When I was young, I spent quite a bit of time at my grandparents' house. My mom and dad both worked, so during the week my home away from home was grandma's, complete with all of the expected chocolate chip cookies and other treats.
It's funny, though, the thing I remember most about all of those years I spent there was a big picture that hung in the dining room of my Uncle Harvey, who was a World War II veteran. The picture was the traditional "soldier profile" -- stern look and hat tilted slightly to one side. I never got to know my uncle that well. He died of heart disease long before he should have. Uncle Harvey was part of author Tom Brokaw's "Greatest Generation," and if alive today would be in his 90s.
In those days, the early 1960s, the respect awarded to veterans was a given around our house and our family. I think when you have a veteran as a close relative you have a better understanding of the sacrifice involved, not only from the soldier's standpoint but the effect it has on his or her family.
Somehow during the Vietnam period and ensuing years we, as a nation, seemed to lose a big part of that respect for far too many years. It pains me every time I talk to former Vietnam veterans like Bob Craig of Palmyra or Steve Blickhan of Quincy and hear their post-war stories about returning to the United States.
Instead of a hero's welcome they felt as if they had to sneak in the back door, the political pawns from an era that we would all like to forget.
Many of these memories were brought up again recently when I was researching a story for The Herald-Whig about the late Lester Hammond Jr., "The Forgotten Hero from the Forgotten War." Hammond was awarded the Medal of Honor posthumously for his heroism in the Korean War. He called in an air strike to save his company -- at the expense of his own life.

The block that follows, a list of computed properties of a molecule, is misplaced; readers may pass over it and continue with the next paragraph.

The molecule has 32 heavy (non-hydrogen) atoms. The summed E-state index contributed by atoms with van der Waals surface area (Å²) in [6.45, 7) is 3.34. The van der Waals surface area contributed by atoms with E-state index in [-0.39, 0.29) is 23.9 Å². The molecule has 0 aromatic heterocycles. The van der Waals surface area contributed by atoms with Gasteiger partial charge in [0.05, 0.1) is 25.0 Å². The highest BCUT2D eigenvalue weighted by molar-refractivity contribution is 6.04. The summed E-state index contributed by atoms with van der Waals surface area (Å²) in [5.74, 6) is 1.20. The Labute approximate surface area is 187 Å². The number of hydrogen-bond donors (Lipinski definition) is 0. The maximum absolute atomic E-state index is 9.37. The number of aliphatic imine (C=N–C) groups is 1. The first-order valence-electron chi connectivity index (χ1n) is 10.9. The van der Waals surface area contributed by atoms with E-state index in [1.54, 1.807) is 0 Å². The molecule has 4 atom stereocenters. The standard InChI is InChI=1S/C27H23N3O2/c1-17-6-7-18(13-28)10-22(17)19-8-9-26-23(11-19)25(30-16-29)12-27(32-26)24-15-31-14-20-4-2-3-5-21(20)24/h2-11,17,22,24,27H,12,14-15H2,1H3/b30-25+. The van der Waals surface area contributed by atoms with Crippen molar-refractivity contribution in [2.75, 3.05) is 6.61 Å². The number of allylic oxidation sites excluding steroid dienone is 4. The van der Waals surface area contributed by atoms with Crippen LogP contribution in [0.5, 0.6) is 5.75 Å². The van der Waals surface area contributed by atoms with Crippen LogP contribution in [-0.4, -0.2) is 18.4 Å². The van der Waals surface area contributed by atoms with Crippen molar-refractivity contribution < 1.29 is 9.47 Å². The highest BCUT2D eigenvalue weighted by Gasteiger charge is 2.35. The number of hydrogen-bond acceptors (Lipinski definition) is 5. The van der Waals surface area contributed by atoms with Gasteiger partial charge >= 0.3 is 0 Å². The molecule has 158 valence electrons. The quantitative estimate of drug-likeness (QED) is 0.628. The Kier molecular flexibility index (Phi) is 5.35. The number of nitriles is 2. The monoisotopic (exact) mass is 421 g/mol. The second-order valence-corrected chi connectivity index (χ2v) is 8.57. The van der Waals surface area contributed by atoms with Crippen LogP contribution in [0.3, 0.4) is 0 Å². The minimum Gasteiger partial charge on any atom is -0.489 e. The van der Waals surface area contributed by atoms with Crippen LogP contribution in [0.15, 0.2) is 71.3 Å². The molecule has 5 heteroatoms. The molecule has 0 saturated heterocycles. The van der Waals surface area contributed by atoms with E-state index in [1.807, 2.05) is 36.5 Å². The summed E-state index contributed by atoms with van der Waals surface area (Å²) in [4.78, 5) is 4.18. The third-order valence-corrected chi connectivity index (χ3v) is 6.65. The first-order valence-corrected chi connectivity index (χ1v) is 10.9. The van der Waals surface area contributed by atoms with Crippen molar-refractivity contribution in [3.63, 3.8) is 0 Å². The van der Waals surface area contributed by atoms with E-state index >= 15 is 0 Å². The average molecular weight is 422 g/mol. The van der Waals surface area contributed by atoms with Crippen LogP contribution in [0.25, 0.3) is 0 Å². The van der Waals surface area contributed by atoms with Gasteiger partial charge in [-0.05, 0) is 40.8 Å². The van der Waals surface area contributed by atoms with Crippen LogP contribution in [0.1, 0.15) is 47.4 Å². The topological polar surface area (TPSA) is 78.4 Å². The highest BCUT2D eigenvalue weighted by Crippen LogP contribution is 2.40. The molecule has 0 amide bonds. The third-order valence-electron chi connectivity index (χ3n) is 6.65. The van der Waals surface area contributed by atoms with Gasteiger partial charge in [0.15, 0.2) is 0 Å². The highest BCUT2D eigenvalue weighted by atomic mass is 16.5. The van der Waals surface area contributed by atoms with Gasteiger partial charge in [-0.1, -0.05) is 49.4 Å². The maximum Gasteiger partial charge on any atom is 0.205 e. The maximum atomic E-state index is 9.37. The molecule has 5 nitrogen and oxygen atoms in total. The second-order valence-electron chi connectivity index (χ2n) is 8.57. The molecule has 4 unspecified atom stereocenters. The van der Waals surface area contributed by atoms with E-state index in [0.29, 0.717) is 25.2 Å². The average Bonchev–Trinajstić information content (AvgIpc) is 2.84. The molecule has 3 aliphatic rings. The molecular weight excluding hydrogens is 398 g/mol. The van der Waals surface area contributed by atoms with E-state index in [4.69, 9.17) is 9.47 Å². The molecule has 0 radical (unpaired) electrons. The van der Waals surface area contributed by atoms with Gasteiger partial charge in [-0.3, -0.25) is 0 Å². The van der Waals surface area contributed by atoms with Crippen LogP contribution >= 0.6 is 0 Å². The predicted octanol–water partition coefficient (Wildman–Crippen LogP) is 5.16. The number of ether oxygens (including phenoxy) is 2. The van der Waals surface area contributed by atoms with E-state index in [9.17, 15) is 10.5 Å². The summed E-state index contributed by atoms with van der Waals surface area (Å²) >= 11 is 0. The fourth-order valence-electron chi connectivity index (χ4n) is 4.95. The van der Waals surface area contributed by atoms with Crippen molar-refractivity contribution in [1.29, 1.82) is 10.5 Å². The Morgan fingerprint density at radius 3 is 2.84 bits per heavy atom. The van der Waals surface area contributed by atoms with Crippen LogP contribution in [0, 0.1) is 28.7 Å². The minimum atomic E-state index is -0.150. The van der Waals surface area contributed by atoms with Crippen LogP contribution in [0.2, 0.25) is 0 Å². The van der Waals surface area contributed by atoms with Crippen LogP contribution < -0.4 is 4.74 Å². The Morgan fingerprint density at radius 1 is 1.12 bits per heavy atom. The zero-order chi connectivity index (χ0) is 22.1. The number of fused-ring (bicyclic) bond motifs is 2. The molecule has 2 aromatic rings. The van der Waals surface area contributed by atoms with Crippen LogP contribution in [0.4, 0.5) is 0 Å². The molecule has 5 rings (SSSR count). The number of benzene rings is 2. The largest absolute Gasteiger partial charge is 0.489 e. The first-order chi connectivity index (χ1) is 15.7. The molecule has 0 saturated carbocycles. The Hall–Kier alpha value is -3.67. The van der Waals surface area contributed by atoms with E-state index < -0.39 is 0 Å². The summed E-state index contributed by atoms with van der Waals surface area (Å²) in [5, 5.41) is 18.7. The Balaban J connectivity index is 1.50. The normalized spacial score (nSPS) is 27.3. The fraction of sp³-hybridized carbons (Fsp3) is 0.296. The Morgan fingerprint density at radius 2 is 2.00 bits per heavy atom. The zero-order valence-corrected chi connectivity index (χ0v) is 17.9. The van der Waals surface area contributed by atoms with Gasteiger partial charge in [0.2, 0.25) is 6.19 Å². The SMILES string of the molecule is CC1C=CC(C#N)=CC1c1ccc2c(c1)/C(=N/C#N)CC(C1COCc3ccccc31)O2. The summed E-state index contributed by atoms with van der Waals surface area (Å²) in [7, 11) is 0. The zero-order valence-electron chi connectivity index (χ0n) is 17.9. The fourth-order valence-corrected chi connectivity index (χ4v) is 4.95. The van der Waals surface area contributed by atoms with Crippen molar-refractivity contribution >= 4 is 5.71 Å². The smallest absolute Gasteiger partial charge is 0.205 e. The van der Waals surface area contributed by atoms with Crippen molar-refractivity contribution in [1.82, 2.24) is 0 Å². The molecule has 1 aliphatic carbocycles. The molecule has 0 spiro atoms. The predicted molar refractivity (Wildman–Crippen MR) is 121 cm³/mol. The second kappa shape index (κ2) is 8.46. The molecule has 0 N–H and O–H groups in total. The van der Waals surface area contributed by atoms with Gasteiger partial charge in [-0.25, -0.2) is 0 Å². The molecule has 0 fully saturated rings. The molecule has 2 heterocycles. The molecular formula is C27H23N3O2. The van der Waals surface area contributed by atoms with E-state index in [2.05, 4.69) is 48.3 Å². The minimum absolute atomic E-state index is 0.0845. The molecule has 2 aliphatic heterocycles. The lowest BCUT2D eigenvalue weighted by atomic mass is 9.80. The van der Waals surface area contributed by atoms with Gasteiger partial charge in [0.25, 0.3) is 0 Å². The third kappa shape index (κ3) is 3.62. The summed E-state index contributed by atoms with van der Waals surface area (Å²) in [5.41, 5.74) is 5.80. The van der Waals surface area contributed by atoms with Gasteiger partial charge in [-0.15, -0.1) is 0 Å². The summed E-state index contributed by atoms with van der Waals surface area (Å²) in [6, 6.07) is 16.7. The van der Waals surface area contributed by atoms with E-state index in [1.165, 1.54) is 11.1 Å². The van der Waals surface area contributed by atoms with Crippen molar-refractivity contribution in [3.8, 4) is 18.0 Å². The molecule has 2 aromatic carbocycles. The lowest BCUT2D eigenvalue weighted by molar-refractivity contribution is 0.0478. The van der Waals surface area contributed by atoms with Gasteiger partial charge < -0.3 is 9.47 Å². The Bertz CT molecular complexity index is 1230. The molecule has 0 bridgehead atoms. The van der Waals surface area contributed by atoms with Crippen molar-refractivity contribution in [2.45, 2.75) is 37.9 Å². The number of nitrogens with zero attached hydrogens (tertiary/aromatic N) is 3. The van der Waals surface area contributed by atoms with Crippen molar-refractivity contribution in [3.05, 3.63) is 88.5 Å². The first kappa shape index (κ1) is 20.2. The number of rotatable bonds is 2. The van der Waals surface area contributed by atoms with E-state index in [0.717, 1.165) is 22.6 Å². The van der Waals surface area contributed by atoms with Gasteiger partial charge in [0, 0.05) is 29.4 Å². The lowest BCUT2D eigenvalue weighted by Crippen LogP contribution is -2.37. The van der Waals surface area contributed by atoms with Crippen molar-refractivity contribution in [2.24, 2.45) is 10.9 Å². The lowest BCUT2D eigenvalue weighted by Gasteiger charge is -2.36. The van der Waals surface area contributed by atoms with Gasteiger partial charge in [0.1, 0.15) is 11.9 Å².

It remains one of the most incredible stories of American bravery in the face of adversity I have ever come across.
I had the opportunity to spend some time with Mr. Hammond's nephew, Brad Richmiller, who not only supplied the necessary background about his late uncle but offered some of his own views on U.S. veterans and how they are treated.
While the acceptance and treatment of our veterans is head and shoulders over what it was in the latter part of the 1960s and throughout the 1970s, some major points still need to be addressed.
Richmiller feels, and rightly so, no veteran should have to sleep on the street or wonder where his next meal will come from. He also feels more attention needs to be paid to veterans' families, especially those whose husband, mother, son or daughter does not return from harm's way.
"Our country should be ashamed of the way we have not taken care of our fallen heroes and their families," he said. "These (families) have sacrificed the most, and if we don't care of them, what are we doing? It's like we have lost our soul."
I think during and following Vietnam we did, as a country, lose our soul when it came to our veterans. Our attitude and acceptance are both much better these days, but there is still work to be done in the area of appreciation. Billy Ray Cyrus' anthem to veterans rings out, "All gave some ... and some gave all."
Think about that the next time you see a veteran at the supermarket, at the mall -- or in a bread line. Or have a memory rekindled by a picture that used to hang in a dining room many, many years ago.